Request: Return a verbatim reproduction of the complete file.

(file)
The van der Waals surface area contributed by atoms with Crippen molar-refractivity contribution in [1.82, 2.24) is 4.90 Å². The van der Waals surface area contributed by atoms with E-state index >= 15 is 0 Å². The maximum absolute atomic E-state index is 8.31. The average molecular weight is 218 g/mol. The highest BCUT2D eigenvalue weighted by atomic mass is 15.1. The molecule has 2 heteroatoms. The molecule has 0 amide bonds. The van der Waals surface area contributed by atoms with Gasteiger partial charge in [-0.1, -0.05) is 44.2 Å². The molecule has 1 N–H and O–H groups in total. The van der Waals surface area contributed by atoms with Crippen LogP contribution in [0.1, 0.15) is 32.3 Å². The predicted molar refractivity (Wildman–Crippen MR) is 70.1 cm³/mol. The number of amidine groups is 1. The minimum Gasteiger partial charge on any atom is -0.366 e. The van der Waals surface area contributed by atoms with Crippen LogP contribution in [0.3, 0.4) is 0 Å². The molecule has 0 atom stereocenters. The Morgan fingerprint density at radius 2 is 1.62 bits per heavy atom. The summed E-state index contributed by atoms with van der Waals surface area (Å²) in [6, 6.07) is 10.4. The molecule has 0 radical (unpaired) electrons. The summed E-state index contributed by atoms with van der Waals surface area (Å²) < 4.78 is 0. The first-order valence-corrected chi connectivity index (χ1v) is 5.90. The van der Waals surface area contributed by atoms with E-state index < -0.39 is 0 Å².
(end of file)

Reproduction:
The van der Waals surface area contributed by atoms with Crippen molar-refractivity contribution in [1.82, 2.24) is 4.90 Å². The van der Waals surface area contributed by atoms with E-state index >= 15 is 0 Å². The maximum absolute atomic E-state index is 8.31. The average molecular weight is 218 g/mol. The highest BCUT2D eigenvalue weighted by atomic mass is 15.1. The molecule has 2 heteroatoms. The molecule has 0 amide bonds. The van der Waals surface area contributed by atoms with Gasteiger partial charge in [-0.1, -0.05) is 44.2 Å². The molecule has 1 N–H and O–H groups in total. The van der Waals surface area contributed by atoms with Crippen LogP contribution in [0.1, 0.15) is 32.3 Å². The predicted molar refractivity (Wildman–Crippen MR) is 70.1 cm³/mol. The number of amidine groups is 1. The minimum Gasteiger partial charge on any atom is -0.366 e. The van der Waals surface area contributed by atoms with Crippen LogP contribution in [0.3, 0.4) is 0 Å². The molecule has 0 atom stereocenters. The Morgan fingerprint density at radius 2 is 1.62 bits per heavy atom. The summed E-state index contributed by atoms with van der Waals surface area (Å²) in [6, 6.07) is 10.4. The molecule has 0 radical (unpaired) electrons. The summed E-state index contributed by atoms with van der Waals surface area (Å²) < 4.78 is 0. The first-order valence-corrected chi connectivity index (χ1v) is 5.90. The van der Waals surface area contributed by atoms with E-state index < -0.39 is 0 Å².